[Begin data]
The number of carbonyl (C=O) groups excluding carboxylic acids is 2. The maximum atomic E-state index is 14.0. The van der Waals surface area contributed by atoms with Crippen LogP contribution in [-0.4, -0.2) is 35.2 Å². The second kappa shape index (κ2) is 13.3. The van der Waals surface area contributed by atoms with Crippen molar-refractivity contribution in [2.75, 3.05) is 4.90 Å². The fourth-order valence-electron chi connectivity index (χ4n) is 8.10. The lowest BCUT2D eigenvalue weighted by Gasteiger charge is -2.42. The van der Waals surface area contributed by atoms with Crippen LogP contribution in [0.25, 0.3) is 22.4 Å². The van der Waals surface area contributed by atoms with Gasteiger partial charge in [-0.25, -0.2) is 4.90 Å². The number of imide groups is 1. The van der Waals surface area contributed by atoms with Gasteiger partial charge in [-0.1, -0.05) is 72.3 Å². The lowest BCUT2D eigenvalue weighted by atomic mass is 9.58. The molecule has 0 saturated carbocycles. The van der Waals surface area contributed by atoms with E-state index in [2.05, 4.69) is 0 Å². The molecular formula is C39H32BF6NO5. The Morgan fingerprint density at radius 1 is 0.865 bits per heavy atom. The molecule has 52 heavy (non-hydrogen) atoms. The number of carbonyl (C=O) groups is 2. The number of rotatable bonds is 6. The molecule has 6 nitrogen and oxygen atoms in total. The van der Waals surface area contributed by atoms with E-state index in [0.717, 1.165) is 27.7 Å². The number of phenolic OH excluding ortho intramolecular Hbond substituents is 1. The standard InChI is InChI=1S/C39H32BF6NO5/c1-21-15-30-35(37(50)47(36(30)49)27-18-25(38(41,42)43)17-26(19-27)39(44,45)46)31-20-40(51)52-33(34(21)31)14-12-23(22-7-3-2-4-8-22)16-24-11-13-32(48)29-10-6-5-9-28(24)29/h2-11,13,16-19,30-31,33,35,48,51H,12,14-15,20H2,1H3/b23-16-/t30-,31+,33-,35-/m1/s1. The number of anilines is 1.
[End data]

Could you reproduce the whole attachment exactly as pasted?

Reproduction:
The number of carbonyl (C=O) groups excluding carboxylic acids is 2. The maximum atomic E-state index is 14.0. The van der Waals surface area contributed by atoms with Crippen LogP contribution in [-0.4, -0.2) is 35.2 Å². The second kappa shape index (κ2) is 13.3. The van der Waals surface area contributed by atoms with Crippen molar-refractivity contribution in [2.75, 3.05) is 4.90 Å². The fourth-order valence-electron chi connectivity index (χ4n) is 8.10. The lowest BCUT2D eigenvalue weighted by Gasteiger charge is -2.42. The van der Waals surface area contributed by atoms with Crippen LogP contribution in [0.25, 0.3) is 22.4 Å². The van der Waals surface area contributed by atoms with Gasteiger partial charge in [-0.25, -0.2) is 4.90 Å². The number of imide groups is 1. The van der Waals surface area contributed by atoms with Gasteiger partial charge in [-0.1, -0.05) is 72.3 Å². The lowest BCUT2D eigenvalue weighted by atomic mass is 9.58. The molecule has 0 saturated carbocycles. The van der Waals surface area contributed by atoms with E-state index in [2.05, 4.69) is 0 Å². The molecular formula is C39H32BF6NO5. The Morgan fingerprint density at radius 1 is 0.865 bits per heavy atom. The molecule has 52 heavy (non-hydrogen) atoms. The number of carbonyl (C=O) groups is 2. The number of rotatable bonds is 6. The molecule has 6 nitrogen and oxygen atoms in total. The van der Waals surface area contributed by atoms with E-state index in [0.717, 1.165) is 27.7 Å². The number of phenolic OH excluding ortho intramolecular Hbond substituents is 1. The standard InChI is InChI=1S/C39H32BF6NO5/c1-21-15-30-35(37(50)47(36(30)49)27-18-25(38(41,42)43)17-26(19-27)39(44,45)46)31-20-40(51)52-33(34(21)31)14-12-23(22-7-3-2-4-8-22)16-24-11-13-32(48)29-10-6-5-9-28(24)29/h2-11,13,16-19,30-31,33,35,48,51H,12,14-15,20H2,1H3/b23-16-/t30-,31+,33-,35-/m1/s1. The number of anilines is 1.